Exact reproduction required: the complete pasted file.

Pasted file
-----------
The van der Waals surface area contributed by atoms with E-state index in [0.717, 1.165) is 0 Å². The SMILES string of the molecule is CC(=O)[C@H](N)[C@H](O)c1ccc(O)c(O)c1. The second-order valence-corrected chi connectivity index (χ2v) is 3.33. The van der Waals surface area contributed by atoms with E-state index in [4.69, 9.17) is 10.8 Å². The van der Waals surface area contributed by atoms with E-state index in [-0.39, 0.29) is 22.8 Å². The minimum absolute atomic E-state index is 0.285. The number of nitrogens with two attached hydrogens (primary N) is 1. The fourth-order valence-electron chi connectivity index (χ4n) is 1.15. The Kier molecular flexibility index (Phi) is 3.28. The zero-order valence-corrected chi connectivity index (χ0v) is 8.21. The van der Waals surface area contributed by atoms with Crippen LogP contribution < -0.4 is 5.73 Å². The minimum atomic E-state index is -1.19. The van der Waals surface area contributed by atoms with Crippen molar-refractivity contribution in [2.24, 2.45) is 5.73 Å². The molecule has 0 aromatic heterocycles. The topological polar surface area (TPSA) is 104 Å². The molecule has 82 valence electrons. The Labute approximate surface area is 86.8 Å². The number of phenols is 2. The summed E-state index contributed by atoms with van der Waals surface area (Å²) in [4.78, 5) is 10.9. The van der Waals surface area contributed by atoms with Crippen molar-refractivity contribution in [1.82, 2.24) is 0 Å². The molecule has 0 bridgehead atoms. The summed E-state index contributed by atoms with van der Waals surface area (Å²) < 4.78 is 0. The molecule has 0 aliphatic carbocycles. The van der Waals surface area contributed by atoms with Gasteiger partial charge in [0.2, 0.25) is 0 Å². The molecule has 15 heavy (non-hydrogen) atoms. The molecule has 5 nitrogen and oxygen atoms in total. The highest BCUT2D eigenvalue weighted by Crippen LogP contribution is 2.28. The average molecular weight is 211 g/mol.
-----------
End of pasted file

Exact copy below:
The van der Waals surface area contributed by atoms with E-state index in [0.717, 1.165) is 0 Å². The SMILES string of the molecule is CC(=O)[C@H](N)[C@H](O)c1ccc(O)c(O)c1. The second-order valence-corrected chi connectivity index (χ2v) is 3.33. The van der Waals surface area contributed by atoms with E-state index in [4.69, 9.17) is 10.8 Å². The van der Waals surface area contributed by atoms with E-state index in [-0.39, 0.29) is 22.8 Å². The minimum absolute atomic E-state index is 0.285. The number of nitrogens with two attached hydrogens (primary N) is 1. The fourth-order valence-electron chi connectivity index (χ4n) is 1.15. The Kier molecular flexibility index (Phi) is 3.28. The zero-order valence-corrected chi connectivity index (χ0v) is 8.21. The van der Waals surface area contributed by atoms with Crippen LogP contribution < -0.4 is 5.73 Å². The minimum atomic E-state index is -1.19. The van der Waals surface area contributed by atoms with Crippen molar-refractivity contribution in [2.24, 2.45) is 5.73 Å². The molecule has 0 aromatic heterocycles. The topological polar surface area (TPSA) is 104 Å². The molecule has 82 valence electrons. The Labute approximate surface area is 86.8 Å². The number of phenols is 2. The summed E-state index contributed by atoms with van der Waals surface area (Å²) in [4.78, 5) is 10.9. The van der Waals surface area contributed by atoms with Crippen molar-refractivity contribution in [1.82, 2.24) is 0 Å². The molecule has 0 bridgehead atoms. The summed E-state index contributed by atoms with van der Waals surface area (Å²) < 4.78 is 0. The molecule has 0 aliphatic carbocycles. The van der Waals surface area contributed by atoms with Gasteiger partial charge in [0.2, 0.25) is 0 Å². The molecule has 15 heavy (non-hydrogen) atoms. The molecule has 5 nitrogen and oxygen atoms in total. The highest BCUT2D eigenvalue weighted by Crippen LogP contribution is 2.28. The average molecular weight is 211 g/mol.